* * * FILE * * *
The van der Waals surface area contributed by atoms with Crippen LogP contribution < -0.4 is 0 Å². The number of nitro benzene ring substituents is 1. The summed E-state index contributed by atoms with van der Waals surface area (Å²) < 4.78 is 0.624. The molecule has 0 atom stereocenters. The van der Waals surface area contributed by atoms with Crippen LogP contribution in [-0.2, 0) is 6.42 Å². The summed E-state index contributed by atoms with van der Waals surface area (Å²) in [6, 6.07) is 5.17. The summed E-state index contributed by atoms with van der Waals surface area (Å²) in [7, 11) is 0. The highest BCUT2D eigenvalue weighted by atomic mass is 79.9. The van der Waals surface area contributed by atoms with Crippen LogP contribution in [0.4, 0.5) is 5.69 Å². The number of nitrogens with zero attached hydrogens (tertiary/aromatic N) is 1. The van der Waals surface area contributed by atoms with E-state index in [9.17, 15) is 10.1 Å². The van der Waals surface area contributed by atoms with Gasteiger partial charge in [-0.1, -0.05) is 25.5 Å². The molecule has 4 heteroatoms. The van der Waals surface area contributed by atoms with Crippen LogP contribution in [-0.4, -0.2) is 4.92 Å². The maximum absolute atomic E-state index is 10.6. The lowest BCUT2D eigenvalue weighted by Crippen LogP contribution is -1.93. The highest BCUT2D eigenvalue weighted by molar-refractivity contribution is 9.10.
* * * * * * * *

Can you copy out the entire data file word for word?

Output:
The van der Waals surface area contributed by atoms with Crippen LogP contribution < -0.4 is 0 Å². The number of nitro benzene ring substituents is 1. The summed E-state index contributed by atoms with van der Waals surface area (Å²) < 4.78 is 0.624. The molecule has 0 atom stereocenters. The van der Waals surface area contributed by atoms with Crippen LogP contribution in [-0.2, 0) is 6.42 Å². The summed E-state index contributed by atoms with van der Waals surface area (Å²) in [6, 6.07) is 5.17. The summed E-state index contributed by atoms with van der Waals surface area (Å²) in [7, 11) is 0. The highest BCUT2D eigenvalue weighted by atomic mass is 79.9. The van der Waals surface area contributed by atoms with Crippen LogP contribution in [0.4, 0.5) is 5.69 Å². The number of nitrogens with zero attached hydrogens (tertiary/aromatic N) is 1. The van der Waals surface area contributed by atoms with E-state index in [9.17, 15) is 10.1 Å². The van der Waals surface area contributed by atoms with Gasteiger partial charge in [-0.1, -0.05) is 25.5 Å². The molecule has 4 heteroatoms. The van der Waals surface area contributed by atoms with Crippen LogP contribution in [-0.4, -0.2) is 4.92 Å². The maximum absolute atomic E-state index is 10.6. The lowest BCUT2D eigenvalue weighted by Crippen LogP contribution is -1.93. The highest BCUT2D eigenvalue weighted by molar-refractivity contribution is 9.10.